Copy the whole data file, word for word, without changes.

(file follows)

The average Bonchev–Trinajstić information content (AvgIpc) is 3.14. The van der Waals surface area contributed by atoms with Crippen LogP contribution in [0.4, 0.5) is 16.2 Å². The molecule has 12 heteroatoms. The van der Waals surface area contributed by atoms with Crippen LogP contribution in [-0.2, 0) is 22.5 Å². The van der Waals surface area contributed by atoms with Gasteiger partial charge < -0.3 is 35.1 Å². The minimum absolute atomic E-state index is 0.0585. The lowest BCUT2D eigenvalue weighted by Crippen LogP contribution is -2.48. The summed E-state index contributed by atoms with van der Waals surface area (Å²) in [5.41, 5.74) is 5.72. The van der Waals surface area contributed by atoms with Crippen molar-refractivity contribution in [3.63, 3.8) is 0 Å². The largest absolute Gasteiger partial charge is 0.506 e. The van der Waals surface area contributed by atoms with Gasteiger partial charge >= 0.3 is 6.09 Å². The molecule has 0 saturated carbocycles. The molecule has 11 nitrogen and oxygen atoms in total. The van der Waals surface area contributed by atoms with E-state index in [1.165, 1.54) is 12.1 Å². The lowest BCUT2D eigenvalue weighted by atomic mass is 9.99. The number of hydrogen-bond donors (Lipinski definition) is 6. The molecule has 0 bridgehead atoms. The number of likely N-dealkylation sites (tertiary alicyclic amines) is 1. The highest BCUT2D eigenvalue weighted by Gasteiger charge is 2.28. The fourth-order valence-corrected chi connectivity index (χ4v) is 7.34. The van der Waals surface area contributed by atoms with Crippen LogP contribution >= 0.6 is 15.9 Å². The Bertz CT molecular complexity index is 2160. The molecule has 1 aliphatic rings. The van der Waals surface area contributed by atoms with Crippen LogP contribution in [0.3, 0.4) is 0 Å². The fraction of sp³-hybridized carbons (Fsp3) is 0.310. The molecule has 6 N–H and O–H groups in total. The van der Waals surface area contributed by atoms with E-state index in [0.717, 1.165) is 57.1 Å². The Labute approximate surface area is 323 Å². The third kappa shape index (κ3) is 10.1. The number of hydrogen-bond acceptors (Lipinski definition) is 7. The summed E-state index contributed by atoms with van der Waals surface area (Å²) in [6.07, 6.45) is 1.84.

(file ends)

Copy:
The average Bonchev–Trinajstić information content (AvgIpc) is 3.14. The van der Waals surface area contributed by atoms with Crippen LogP contribution in [0.4, 0.5) is 16.2 Å². The molecule has 12 heteroatoms. The van der Waals surface area contributed by atoms with Crippen LogP contribution in [-0.2, 0) is 22.5 Å². The van der Waals surface area contributed by atoms with Gasteiger partial charge < -0.3 is 35.1 Å². The minimum absolute atomic E-state index is 0.0585. The lowest BCUT2D eigenvalue weighted by Crippen LogP contribution is -2.48. The summed E-state index contributed by atoms with van der Waals surface area (Å²) in [5.41, 5.74) is 5.72. The van der Waals surface area contributed by atoms with Crippen molar-refractivity contribution in [3.63, 3.8) is 0 Å². The largest absolute Gasteiger partial charge is 0.506 e. The van der Waals surface area contributed by atoms with Gasteiger partial charge >= 0.3 is 6.09 Å². The molecule has 0 saturated carbocycles. The molecule has 11 nitrogen and oxygen atoms in total. The van der Waals surface area contributed by atoms with E-state index in [1.165, 1.54) is 12.1 Å². The lowest BCUT2D eigenvalue weighted by atomic mass is 9.99. The number of hydrogen-bond donors (Lipinski definition) is 6. The molecule has 0 bridgehead atoms. The number of likely N-dealkylation sites (tertiary alicyclic amines) is 1. The highest BCUT2D eigenvalue weighted by Gasteiger charge is 2.28. The fourth-order valence-corrected chi connectivity index (χ4v) is 7.34. The van der Waals surface area contributed by atoms with Crippen LogP contribution >= 0.6 is 15.9 Å². The Bertz CT molecular complexity index is 2160. The molecule has 1 aliphatic rings. The van der Waals surface area contributed by atoms with Crippen LogP contribution in [0.3, 0.4) is 0 Å². The fraction of sp³-hybridized carbons (Fsp3) is 0.310. The molecule has 6 N–H and O–H groups in total. The van der Waals surface area contributed by atoms with E-state index in [0.717, 1.165) is 57.1 Å². The Labute approximate surface area is 323 Å². The third kappa shape index (κ3) is 10.1. The number of hydrogen-bond acceptors (Lipinski definition) is 7. The summed E-state index contributed by atoms with van der Waals surface area (Å²) in [6.07, 6.45) is 1.84.